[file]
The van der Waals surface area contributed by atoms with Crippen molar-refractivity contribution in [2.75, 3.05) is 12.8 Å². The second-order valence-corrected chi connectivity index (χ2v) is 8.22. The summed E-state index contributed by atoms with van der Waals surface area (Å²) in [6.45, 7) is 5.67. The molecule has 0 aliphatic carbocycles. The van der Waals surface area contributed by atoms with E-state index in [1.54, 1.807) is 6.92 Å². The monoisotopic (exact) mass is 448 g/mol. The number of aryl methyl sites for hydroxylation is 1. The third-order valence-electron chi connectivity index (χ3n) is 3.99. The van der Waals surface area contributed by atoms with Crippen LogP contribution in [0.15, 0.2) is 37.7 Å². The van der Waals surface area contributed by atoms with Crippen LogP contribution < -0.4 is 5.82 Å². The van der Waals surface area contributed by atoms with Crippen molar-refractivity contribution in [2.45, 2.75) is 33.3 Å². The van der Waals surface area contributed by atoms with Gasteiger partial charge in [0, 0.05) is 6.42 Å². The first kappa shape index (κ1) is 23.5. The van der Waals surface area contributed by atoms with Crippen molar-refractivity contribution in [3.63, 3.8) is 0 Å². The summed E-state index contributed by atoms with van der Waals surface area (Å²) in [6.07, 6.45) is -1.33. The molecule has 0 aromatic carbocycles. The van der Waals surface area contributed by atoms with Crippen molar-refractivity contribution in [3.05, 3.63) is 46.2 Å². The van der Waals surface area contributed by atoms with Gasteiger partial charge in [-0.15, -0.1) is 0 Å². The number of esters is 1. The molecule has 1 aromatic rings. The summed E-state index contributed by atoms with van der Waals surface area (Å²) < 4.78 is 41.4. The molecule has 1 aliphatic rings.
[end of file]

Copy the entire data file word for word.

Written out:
The van der Waals surface area contributed by atoms with Crippen molar-refractivity contribution in [2.75, 3.05) is 12.8 Å². The second-order valence-corrected chi connectivity index (χ2v) is 8.22. The summed E-state index contributed by atoms with van der Waals surface area (Å²) in [6.45, 7) is 5.67. The molecule has 0 aliphatic carbocycles. The van der Waals surface area contributed by atoms with E-state index in [1.54, 1.807) is 6.92 Å². The monoisotopic (exact) mass is 448 g/mol. The number of aryl methyl sites for hydroxylation is 1. The third-order valence-electron chi connectivity index (χ3n) is 3.99. The van der Waals surface area contributed by atoms with Crippen LogP contribution in [0.15, 0.2) is 37.7 Å². The van der Waals surface area contributed by atoms with Crippen LogP contribution < -0.4 is 5.82 Å². The van der Waals surface area contributed by atoms with Crippen molar-refractivity contribution in [2.45, 2.75) is 33.3 Å². The van der Waals surface area contributed by atoms with Gasteiger partial charge in [0, 0.05) is 6.42 Å². The first kappa shape index (κ1) is 23.5. The van der Waals surface area contributed by atoms with Crippen molar-refractivity contribution in [3.63, 3.8) is 0 Å². The summed E-state index contributed by atoms with van der Waals surface area (Å²) in [6.07, 6.45) is -1.33. The molecule has 0 aromatic carbocycles. The van der Waals surface area contributed by atoms with Crippen molar-refractivity contribution in [3.05, 3.63) is 46.2 Å². The van der Waals surface area contributed by atoms with Gasteiger partial charge in [-0.15, -0.1) is 0 Å². The number of esters is 1. The molecule has 1 aromatic rings. The summed E-state index contributed by atoms with van der Waals surface area (Å²) < 4.78 is 41.4. The molecule has 1 aliphatic rings.